Guggenheim, at times, seems anti-union and blames strict contracts that teachers are under for the inability for schools that are under performing to fire “bad teachers”, while also highlighting the nation’s largest teachers union with their strong political ties with presidential candidates. It seems that the message being delivered is that teachers are undeserving of tenure and that unions hinder a school’s ability to have good educators. What Guggenheim fails to cover is there is some need for unions in charter schools, as it is noted that only 1 in 5 charter schools are high performing. Though unions can be problematic in certain districts, they have the ability to improve a school’s culture and achievement rate. (Kahlenberg, Potter pg. 34)


Guggenheim, Davis. Waiting for “Superman.” 2010. Film.

Kahlenberg, Richard D., and Halley Potter. A Smarter Charter: Finding WhatWorks for Charter Schools and Public Education. Teachers College Press.  2014.



Community Comes Together at Hartford Board of Education Meeting

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We arrived at M.D. Fox Elementary at 4:45 PM and headed to the auditorium where this month’s Hartford Board of Education meeting was being held.  A crowd was already gathering at its closed double-doors. A safety officer guarding the door informed us that they would not be opened until 5:00 pm. At 4:50 the doors were opened. Everyone shuffled in with papers in hand, filled with speeches, data, and open letters. Dozens of members from the Hartford Federation of Teachers, a chapter of American Federation of Teachers, packed in. Each of them sported a white t-shirt adorned with the HFT logo emphasizing their presence. One hung a handwritten sign over her neck that read, “HARTFORD COMMUNITY SHOUT: HARTFORD PUBLIC SCHOOLS DISTRICT IS CUTTING ART OUT.” Attendees lined up at a small folding table accommodating two microphones to sign up to speak. The opportunity to sign up was eliminated once the meeting was called to order by vice chair Beth Taylor, an usual move according to regular attendees noting that meetings typically run for hours. 

Typically, these meetings consist of one or two dozen people. This one filled nearly every seat in the auditorium. The meeting came at the brink of proposed layoffs due to budget cuts and the consolidation of the upper and lower schools at Bulkeley High School’s located on Hartford’s South End. Jobs in the school’s lower school could be eliminated. Luis Delgado, a staff member at Bulkeley was the first to speak at the meeting and set the tone of displeasure, frustration, and confusion of succeeding speakers by declaring that there was a “Trump-like attempt to build a wall to divide us,” referring the school community and the district. Jane Russell, School Governance Council co-chair and a parent of three children who each attended Bulkeley High School expressed concerns over what she felt was a lack of transparency between the board and the council. “Make decisions with us, not to us,” was her request. According to her, budget changes were not voted on by the governance council.IMG_20160315_183003 (1)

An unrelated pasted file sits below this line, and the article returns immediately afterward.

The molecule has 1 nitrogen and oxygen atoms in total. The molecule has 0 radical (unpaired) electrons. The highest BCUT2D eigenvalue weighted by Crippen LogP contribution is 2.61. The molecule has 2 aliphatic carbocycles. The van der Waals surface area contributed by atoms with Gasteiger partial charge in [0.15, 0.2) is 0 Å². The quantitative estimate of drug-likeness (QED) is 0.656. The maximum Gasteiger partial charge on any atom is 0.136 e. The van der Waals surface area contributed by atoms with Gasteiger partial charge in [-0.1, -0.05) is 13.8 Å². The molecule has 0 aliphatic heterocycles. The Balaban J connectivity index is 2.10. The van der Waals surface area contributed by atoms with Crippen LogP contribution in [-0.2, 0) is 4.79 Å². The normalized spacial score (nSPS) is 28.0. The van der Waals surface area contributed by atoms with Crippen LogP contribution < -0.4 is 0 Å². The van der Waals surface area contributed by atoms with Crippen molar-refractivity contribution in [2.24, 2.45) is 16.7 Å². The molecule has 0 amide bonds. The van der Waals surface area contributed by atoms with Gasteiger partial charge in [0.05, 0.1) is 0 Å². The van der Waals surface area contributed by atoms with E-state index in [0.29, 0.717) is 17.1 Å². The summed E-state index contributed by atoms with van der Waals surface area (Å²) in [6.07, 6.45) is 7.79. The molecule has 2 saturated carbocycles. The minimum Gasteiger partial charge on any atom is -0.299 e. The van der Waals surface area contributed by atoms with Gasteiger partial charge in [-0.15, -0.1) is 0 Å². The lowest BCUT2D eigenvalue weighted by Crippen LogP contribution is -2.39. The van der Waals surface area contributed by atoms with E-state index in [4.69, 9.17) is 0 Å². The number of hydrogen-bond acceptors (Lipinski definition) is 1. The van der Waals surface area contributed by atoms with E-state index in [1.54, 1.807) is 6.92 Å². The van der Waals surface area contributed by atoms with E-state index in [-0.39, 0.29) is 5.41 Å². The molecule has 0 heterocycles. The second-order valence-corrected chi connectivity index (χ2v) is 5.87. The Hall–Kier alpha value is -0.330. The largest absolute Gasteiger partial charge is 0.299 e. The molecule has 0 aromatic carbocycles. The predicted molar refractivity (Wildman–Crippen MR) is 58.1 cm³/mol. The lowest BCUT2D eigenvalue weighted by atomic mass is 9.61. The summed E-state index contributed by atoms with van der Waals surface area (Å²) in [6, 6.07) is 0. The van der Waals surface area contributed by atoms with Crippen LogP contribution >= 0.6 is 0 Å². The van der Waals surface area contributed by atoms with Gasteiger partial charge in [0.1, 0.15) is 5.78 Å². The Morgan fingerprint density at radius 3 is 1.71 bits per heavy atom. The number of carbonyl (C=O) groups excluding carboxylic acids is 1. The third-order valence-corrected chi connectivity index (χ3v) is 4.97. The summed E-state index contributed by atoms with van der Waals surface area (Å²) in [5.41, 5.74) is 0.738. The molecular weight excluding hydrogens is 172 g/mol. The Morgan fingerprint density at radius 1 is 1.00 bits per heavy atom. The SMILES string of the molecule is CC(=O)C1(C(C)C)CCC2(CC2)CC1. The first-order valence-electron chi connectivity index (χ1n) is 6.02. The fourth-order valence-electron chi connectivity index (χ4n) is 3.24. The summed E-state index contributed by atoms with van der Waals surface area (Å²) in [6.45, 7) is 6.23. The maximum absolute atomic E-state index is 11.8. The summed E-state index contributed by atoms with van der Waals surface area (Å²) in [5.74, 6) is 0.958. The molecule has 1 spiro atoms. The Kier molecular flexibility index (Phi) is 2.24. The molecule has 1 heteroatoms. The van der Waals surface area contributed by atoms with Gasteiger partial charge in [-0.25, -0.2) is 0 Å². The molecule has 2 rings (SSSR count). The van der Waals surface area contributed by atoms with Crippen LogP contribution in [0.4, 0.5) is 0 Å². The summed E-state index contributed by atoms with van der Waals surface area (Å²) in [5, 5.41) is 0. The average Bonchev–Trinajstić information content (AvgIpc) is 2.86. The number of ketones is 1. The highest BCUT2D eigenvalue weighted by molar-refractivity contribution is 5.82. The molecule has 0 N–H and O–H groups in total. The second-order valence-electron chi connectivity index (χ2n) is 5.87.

Levey Kardulis, the head custodian at Bulkeley pointed out nonessential expenses by the school district. One example he made was the location of the school district’s administrative offices, “paying rent at the G. Fox building,” located in Downtown Hartford where the cost of rent is notoriously high. Operating in a building downtown instead of in one of the vacant properties owned by the district was money that could be going elsewhere. A statement that resonated with many teachers who claimed that their schools lacked necessary implements such as computer labs and library printers.
Another school represented by meeting attendees and speakers was Martin Luther King Elementary located in the city’s North End neighborhood. The building has been in Hartford’s North End since the 1920s. It was Thomas Snell Weaver High before its renaming in the 1970s and members of the community have built ties there. Closure for renovations will require the students to be relocated to a temporary location at the newly renovated West Middle Elementary School in the city’s Asylum Hill neighborhood, a move many have welcomed. However, many in the community fear that instead of a makeover, the school may close for good. One parent stressed the school’s dilapidating physical structure and pointed out the lack of transparency between the school’s community and the school district, a theme that was widespread throughout the evening. As she pleaded for a meeting between the superintendent and parents, twenty community members marched to the front of the auditorium to stand in front of the board wearing green ribbons, in solidarity with the parent speaking. “Yes or no?” She asked again. The answer was yes.

Tenaya’s Learning Goal

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I would like to learn about past education practices and how they apply to today’s school system. For example, in what ways does lack of education, in today’s standard, effect the communities that receive inadequate education due to lack of resources and funding. Are the arguments that were being made by figures such as Horace Mann still effective when it comes to strengthening our workforce and maintaining a nation of skilled workers?


Twitter users show an example of what a lack of resources can lead to